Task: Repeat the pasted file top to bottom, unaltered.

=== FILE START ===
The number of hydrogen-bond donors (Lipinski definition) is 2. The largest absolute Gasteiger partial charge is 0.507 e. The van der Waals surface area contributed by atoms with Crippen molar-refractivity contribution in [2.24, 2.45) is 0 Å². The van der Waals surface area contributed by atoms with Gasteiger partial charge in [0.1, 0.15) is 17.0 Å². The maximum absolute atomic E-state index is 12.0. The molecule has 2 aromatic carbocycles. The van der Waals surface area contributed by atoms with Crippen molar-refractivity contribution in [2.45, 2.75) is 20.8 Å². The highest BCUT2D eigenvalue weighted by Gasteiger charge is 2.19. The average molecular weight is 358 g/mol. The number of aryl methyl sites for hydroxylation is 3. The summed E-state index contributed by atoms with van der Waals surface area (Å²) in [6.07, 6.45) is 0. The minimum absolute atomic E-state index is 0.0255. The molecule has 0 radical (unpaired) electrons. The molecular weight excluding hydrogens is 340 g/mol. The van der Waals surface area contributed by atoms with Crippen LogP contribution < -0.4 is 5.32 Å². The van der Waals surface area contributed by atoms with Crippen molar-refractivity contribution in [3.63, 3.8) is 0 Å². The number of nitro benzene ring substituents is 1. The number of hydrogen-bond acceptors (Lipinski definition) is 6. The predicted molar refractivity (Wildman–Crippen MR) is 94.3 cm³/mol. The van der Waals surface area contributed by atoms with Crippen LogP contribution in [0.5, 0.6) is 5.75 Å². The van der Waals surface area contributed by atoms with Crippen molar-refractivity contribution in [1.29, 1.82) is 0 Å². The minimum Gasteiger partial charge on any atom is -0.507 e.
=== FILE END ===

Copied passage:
The number of hydrogen-bond donors (Lipinski definition) is 2. The largest absolute Gasteiger partial charge is 0.507 e. The van der Waals surface area contributed by atoms with Crippen molar-refractivity contribution in [2.24, 2.45) is 0 Å². The van der Waals surface area contributed by atoms with Gasteiger partial charge in [0.1, 0.15) is 17.0 Å². The maximum absolute atomic E-state index is 12.0. The molecule has 2 aromatic carbocycles. The van der Waals surface area contributed by atoms with Crippen molar-refractivity contribution in [2.45, 2.75) is 20.8 Å². The highest BCUT2D eigenvalue weighted by Gasteiger charge is 2.19. The average molecular weight is 358 g/mol. The number of aryl methyl sites for hydroxylation is 3. The summed E-state index contributed by atoms with van der Waals surface area (Å²) in [6.07, 6.45) is 0. The minimum absolute atomic E-state index is 0.0255. The molecule has 0 radical (unpaired) electrons. The molecular weight excluding hydrogens is 340 g/mol. The van der Waals surface area contributed by atoms with Crippen LogP contribution < -0.4 is 5.32 Å². The van der Waals surface area contributed by atoms with Crippen molar-refractivity contribution in [3.63, 3.8) is 0 Å². The number of nitro benzene ring substituents is 1. The number of hydrogen-bond acceptors (Lipinski definition) is 6. The predicted molar refractivity (Wildman–Crippen MR) is 94.3 cm³/mol. The van der Waals surface area contributed by atoms with Crippen LogP contribution in [0.5, 0.6) is 5.75 Å². The van der Waals surface area contributed by atoms with Crippen molar-refractivity contribution in [1.29, 1.82) is 0 Å². The minimum Gasteiger partial charge on any atom is -0.507 e.